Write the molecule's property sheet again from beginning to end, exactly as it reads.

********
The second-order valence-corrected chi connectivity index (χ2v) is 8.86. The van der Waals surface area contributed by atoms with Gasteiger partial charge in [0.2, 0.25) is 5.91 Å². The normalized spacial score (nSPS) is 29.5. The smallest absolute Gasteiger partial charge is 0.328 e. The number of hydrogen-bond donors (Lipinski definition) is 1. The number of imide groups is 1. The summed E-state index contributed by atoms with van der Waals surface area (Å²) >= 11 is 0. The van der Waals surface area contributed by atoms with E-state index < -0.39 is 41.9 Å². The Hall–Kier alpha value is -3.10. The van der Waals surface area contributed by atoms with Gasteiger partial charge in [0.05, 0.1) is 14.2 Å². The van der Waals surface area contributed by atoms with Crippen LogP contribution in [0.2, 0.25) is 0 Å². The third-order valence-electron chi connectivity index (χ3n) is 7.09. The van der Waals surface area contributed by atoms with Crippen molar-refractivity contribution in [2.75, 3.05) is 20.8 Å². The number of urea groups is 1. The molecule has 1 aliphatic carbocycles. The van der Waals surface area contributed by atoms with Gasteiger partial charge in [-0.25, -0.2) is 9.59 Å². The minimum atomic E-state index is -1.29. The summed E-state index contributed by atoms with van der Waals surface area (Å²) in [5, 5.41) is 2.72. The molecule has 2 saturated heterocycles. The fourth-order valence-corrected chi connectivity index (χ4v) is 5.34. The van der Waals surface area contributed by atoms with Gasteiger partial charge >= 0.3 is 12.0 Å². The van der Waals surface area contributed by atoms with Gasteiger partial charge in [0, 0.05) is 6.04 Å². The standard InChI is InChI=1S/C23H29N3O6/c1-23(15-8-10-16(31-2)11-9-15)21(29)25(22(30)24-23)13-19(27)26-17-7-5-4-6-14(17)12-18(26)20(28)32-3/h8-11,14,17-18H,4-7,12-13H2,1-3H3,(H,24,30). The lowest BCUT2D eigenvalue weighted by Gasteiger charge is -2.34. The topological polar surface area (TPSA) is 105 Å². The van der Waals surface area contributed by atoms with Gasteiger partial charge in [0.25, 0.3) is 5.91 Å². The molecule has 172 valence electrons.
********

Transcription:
The second-order valence-corrected chi connectivity index (χ2v) is 8.86. The van der Waals surface area contributed by atoms with Gasteiger partial charge in [0.2, 0.25) is 5.91 Å². The normalized spacial score (nSPS) is 29.5. The smallest absolute Gasteiger partial charge is 0.328 e. The number of hydrogen-bond donors (Lipinski definition) is 1. The number of imide groups is 1. The summed E-state index contributed by atoms with van der Waals surface area (Å²) >= 11 is 0. The van der Waals surface area contributed by atoms with E-state index < -0.39 is 41.9 Å². The Hall–Kier alpha value is -3.10. The van der Waals surface area contributed by atoms with Gasteiger partial charge in [0.05, 0.1) is 14.2 Å². The van der Waals surface area contributed by atoms with Crippen LogP contribution in [0.2, 0.25) is 0 Å². The third-order valence-electron chi connectivity index (χ3n) is 7.09. The van der Waals surface area contributed by atoms with Crippen molar-refractivity contribution in [2.75, 3.05) is 20.8 Å². The number of urea groups is 1. The molecule has 1 aliphatic carbocycles. The van der Waals surface area contributed by atoms with Gasteiger partial charge in [-0.25, -0.2) is 9.59 Å². The minimum atomic E-state index is -1.29. The summed E-state index contributed by atoms with van der Waals surface area (Å²) in [5, 5.41) is 2.72. The molecule has 2 saturated heterocycles. The fourth-order valence-corrected chi connectivity index (χ4v) is 5.34. The van der Waals surface area contributed by atoms with Gasteiger partial charge >= 0.3 is 12.0 Å². The van der Waals surface area contributed by atoms with Gasteiger partial charge in [0, 0.05) is 6.04 Å². The standard InChI is InChI=1S/C23H29N3O6/c1-23(15-8-10-16(31-2)11-9-15)21(29)25(22(30)24-23)13-19(27)26-17-7-5-4-6-14(17)12-18(26)20(28)32-3/h8-11,14,17-18H,4-7,12-13H2,1-3H3,(H,24,30). The lowest BCUT2D eigenvalue weighted by Gasteiger charge is -2.34. The topological polar surface area (TPSA) is 105 Å². The van der Waals surface area contributed by atoms with Gasteiger partial charge in [0.25, 0.3) is 5.91 Å². The molecule has 172 valence electrons.